Random Production Thoughts (lol what colour is my drum bus)


Well I use reason 5 so I can’t rly tell u about the new one lmao

I assume it’s exactly the same but with more effects and synthase and with actual audio support

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Do you use any other DAWs for your tunes?
Isn’t there a bit of a limitation with it compared to Logic or Ableton?



It used to not support VST’s or audio.

I believe they have added that feature now. I don’t know how good it is though. I always used to just rewire it into Live but I haven’t used it since version 2.5.

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I just use reason

I use reaper or audacity to record but I don’t record much.

It’s limiting if u think it is but u can do anything u normally could in any other daw with it except edit audio effectively (so I do that in audacity)



reason is designed the way it is for a reason (lel)

its a bit limited in some ways but the stock stuff is really good and the virtual studio rack workflow definitely has major benefits compared to the spreadsheet like timeline editing focus of other daws

it makes fucking with the synths more dynamic and more like playing an instrument



Limitations can be your best friend.

(ʙʀɪɴɢ ʙᴀᴄᴋ ᴛʜᴇ ᴏɴᴇ-sᴀᴍᴘʟᴇ ᴄᴏᴍᴘᴇᴛɪᴛɪᴏɴs)



Start one…



That was great






u wot m8



length limitation



Going to spend a few day cleaning up my sample folders. Deleting, refining, reorganising, renaming.
I really don’t think I need 600 hihats.

Also, resampling vs. resampling
Resampling = downgrading the bit quality of a sample to make it sound analog-ey, fuzzy, gritty…
Resampling = adding fx to a sample then “recording” it as a new track to then add more fx. Kind of like bouncing down and reimporting the bounced wav - saves your CPU overworking I guess?

That right?
Why are they both called the same thing? It is confusing to me.



Yea it’s kind of confusing that people refer to the second process as resampling.
I just call that printing or bouncing down. The first one isn’t necessarily about downgrading though. You can also upsample in audio although it doesn’t make much sense to do so in music production. In audio, a digital signal just consists of a certain amount of samples per second at a specific bit depth. The numbers can be changed within the digital domain, which is referred to as transcoding.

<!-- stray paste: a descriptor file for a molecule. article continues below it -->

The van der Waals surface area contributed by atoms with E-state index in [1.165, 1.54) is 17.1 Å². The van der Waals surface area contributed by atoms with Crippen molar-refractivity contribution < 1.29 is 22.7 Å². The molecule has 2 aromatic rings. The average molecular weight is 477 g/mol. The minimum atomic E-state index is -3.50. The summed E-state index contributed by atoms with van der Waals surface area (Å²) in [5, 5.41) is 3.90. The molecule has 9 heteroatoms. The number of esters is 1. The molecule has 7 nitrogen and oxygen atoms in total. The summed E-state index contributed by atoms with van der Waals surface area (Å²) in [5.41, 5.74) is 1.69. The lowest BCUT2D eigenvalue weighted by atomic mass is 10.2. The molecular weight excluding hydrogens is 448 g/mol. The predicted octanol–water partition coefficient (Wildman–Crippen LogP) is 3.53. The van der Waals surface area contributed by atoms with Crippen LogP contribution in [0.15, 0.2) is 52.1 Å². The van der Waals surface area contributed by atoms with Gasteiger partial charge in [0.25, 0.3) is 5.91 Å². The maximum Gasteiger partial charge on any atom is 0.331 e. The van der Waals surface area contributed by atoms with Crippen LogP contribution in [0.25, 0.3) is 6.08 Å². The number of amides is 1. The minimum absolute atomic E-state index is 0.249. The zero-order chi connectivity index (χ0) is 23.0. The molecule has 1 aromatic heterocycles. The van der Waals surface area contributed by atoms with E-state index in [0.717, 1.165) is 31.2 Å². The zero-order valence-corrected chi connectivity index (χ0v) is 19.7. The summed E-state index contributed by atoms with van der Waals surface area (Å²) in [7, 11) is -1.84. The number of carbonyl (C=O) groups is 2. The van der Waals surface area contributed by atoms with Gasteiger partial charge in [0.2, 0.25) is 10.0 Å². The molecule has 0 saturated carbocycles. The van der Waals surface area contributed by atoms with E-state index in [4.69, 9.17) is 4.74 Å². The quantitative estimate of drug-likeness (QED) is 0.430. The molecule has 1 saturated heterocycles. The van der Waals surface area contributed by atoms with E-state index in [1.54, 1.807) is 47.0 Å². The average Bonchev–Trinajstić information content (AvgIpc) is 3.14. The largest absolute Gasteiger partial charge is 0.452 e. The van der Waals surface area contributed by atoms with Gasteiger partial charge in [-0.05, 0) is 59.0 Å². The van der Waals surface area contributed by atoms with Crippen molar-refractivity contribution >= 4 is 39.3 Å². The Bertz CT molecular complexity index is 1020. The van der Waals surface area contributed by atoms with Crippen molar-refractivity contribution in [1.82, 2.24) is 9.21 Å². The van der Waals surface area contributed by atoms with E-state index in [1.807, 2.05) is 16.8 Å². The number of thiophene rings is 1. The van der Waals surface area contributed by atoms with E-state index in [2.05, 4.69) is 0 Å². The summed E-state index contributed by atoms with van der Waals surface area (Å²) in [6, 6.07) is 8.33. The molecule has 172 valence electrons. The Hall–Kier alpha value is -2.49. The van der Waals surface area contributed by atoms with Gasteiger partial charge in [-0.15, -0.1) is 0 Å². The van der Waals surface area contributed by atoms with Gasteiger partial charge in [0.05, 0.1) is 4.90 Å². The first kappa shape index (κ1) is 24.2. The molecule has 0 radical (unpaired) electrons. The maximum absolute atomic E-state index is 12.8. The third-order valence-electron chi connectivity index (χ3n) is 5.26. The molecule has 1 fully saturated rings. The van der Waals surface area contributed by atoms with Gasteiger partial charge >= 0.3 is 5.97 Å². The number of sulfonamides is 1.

As always, it all has a lot in common with statistics. In research people do resampling to
get a more accurate result from the collected dataset.

re: the sample folders. I never download samples anymore. I got like 12gb of various wav samples from a guy at school in 2013 and I personally don’t see the advantage of finding more. I arrive at most of my sounds through basic synthesis or not exactly basic processing :badteeth: Sometimes I’ll record stuff from any other sound source on my computer or simply with a mic.

Taking a rec, tape or aux out from your mixer straight back into an input of your interface is
a gift for sampling (and resampling/bouncing of course).

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So if you want to downgrade a sample, why would you resample as opposed to using a vst?

I’ve come to realise that more samples = less creativity for me personally. I have too much choice. Typical new producer syndrome, get excited about all the free sample packs and end up with bloated folders of useless samples.
I want to strip it right back and have no more than say 30 of any 1 type of sample (kick, snare, clap etc)
Obvs it’s more beneficial to have a higher number of synth or fx samples. But for drums I think I need a few choice samples as opposed to 200 kicks that I can never choose from.



to stop tweaking the vst indefinitely and ease of future use in projects and saving resources



probably the best execution of this I’ve seen



Edit. Weak post.




Very awesome.
I really want to get one of those field recorder things you see everywhere now so that I can record shit like this for my noise project.



I have a question, so I have some chords put down. But now I wan to add a lead to my song. How do I know what notes to put down?